Friday, June 16, 2017

'All Eyez On Me' Review

#AllEyeszOnMe Review: I'll be straight up, I enjoyed this film way more than I thought I would. Same for the actor playing #Tupac, DEMETRIUS SHIPP JR. I thought his performance was solid. His remarkable resemblance to Pac aided that a lot. But he also did well with Tupac's cadence and the way he talked—patna. LOL The film dealt a lot with Pac's revolutionary upbringing from his mom and step-dad, more than I thought they would. In those scenes and every one she had DANAI GURIRA gave her all and was really good. The rest of the story was pretty much what any #2Pac fan knows about his life. I liked BENNY BOOM'S direction even though the picture was a little long and it seemed like it was contractually obligated to squeeze in every track from '2pac's Greatest Hits'—and I mean every track, into the film. I'll probably tweet more thoughts about the film ( as they occur to me, but I liked 'All Eyez On Me' and I think Tupac fans will too. #danksreview
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Read a TON MORE about the development of this film on this blog HERE

John Wick 1 & 2 Reviews

The original John Wick (2014) was NOT on my radar, but good buzz led me to see it and WOW! Of course I was right there opening weekend for its sequel John Wick: Chapter 2 (2017) and bother reviews, via Instagram, are below.

First up, my review of the original from November 2014

Next, this is what I said about the sequel
#JohnWick2 Review: Can a sequel to a #KickAssCrazy flick, 2014's #JohnWick, be any good? Hell yeah it can! Of course the film wastes no time getting to the action. From the start Wick is kicking ass and taking names.📝 This sequel though does A LOT of "world building". We get to know a lot more about the secret world of assassins ⚒🌍⚔️ and how it works. We get to know a lot more without it being redundant. It takes everything to the next level without suffering from sequelitis trying to make everything bigger and grander. Wick is still every bit the same badass, he just takes his skills on tour.🌏✈️ LOL Without saying much, Wick's bloodletting this time isn't entirely personal, more of that world building I spoke of earlier, and you get to see that he's very much about his business and if you know JOHN WICK, that business isn't sitting behind a desk.☠️😱 Great sequel and DOES NOT disappoint. If you loved the first one, you gonna love this one too!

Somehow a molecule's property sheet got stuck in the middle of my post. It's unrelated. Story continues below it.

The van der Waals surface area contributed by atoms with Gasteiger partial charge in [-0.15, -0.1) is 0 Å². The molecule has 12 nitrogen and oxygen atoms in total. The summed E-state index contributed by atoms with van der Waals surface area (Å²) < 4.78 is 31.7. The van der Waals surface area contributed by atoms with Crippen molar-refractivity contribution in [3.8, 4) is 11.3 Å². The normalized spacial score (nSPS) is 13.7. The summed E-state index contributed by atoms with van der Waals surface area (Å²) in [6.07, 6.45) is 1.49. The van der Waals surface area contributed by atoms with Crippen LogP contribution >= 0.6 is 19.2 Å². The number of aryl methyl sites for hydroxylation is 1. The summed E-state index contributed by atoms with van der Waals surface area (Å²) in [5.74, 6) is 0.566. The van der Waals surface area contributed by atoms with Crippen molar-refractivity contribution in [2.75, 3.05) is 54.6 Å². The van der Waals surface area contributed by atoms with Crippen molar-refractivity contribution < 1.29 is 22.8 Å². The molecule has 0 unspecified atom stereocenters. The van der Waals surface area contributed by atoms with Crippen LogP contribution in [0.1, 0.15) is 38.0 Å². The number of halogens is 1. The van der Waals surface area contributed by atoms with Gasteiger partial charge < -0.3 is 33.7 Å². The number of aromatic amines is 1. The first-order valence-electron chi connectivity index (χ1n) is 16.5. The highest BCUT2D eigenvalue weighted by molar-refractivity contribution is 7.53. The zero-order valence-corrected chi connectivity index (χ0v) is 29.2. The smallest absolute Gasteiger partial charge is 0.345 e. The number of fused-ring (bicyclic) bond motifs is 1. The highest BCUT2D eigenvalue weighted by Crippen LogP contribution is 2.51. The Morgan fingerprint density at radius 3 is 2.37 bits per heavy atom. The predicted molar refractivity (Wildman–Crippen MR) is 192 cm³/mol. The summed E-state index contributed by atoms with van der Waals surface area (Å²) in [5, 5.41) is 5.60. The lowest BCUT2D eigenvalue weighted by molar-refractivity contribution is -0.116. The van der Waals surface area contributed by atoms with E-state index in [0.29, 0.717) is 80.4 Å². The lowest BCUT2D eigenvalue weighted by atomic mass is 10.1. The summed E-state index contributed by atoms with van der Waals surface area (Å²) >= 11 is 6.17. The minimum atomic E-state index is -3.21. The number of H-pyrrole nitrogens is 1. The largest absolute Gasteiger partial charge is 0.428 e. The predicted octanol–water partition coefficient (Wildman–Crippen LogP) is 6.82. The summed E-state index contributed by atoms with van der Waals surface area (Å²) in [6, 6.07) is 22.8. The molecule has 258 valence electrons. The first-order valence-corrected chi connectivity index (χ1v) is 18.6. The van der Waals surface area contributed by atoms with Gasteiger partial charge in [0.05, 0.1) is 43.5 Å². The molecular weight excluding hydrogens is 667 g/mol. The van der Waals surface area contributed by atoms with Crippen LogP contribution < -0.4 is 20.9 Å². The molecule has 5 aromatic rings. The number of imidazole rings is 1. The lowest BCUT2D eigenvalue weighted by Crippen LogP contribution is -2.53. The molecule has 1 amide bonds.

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All of my recent reviews are on Instagram at hashtag #DanksReview

Friday, May 19, 2017

Before The Defenders: The Worst Parts Of Netflix’s Marvel Series

From the article "Before The Defenders: 15 Worst Parts Of Netflix’s Four Marvel Series" by Michael Natale
April 13, 2017

Below are the LUKE CAGE related excerpts. You can read the entire piece at the link above.

Suffice it to say the info below contain SPOILERS from the Marvel shows so...


When Ben Urich, the wise older black man who served the community through his journalism while proving a mentor to “Daredevil’s” main cast was killed, it was absolutely heartbreaking. When Detective Oscar Clemons, the wise older black man who served the community on the force while proving a mentor to Jessica Jones was killed, it was sad but oddly repetitive. When Pops, the wise older black man who served the community through his barbershop while proving a mentor to Luke Cage was killed, a handful of folks likely took a step back and said “Wait, now hold up a minute…”